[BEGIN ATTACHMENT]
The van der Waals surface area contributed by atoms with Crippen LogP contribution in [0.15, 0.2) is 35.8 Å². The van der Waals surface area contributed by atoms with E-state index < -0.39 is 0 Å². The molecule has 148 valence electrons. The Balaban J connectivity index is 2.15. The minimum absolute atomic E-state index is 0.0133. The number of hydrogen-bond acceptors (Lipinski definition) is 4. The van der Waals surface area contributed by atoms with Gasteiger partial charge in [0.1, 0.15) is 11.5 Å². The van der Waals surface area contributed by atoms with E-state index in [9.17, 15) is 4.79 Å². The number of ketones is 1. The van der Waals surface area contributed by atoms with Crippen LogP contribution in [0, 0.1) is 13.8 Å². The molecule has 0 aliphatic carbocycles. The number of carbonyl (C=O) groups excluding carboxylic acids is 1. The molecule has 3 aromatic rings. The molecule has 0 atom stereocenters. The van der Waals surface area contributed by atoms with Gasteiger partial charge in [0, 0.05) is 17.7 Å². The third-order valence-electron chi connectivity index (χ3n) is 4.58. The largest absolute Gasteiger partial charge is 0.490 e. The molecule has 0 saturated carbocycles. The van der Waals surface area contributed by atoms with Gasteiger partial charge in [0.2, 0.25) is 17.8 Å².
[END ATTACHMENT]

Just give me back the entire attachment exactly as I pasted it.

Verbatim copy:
The van der Waals surface area contributed by atoms with Crippen LogP contribution in [0.15, 0.2) is 35.8 Å². The van der Waals surface area contributed by atoms with E-state index < -0.39 is 0 Å². The molecule has 148 valence electrons. The Balaban J connectivity index is 2.15. The minimum absolute atomic E-state index is 0.0133. The number of hydrogen-bond acceptors (Lipinski definition) is 4. The van der Waals surface area contributed by atoms with Gasteiger partial charge in [0.1, 0.15) is 11.5 Å². The van der Waals surface area contributed by atoms with E-state index in [9.17, 15) is 4.79 Å². The number of ketones is 1. The van der Waals surface area contributed by atoms with Crippen LogP contribution in [0, 0.1) is 13.8 Å². The molecule has 0 aliphatic carbocycles. The number of carbonyl (C=O) groups excluding carboxylic acids is 1. The molecule has 3 aromatic rings. The molecule has 0 atom stereocenters. The van der Waals surface area contributed by atoms with Gasteiger partial charge in [0, 0.05) is 17.7 Å². The third-order valence-electron chi connectivity index (χ3n) is 4.58. The largest absolute Gasteiger partial charge is 0.490 e. The molecule has 0 saturated carbocycles. The van der Waals surface area contributed by atoms with Gasteiger partial charge in [0.2, 0.25) is 17.8 Å².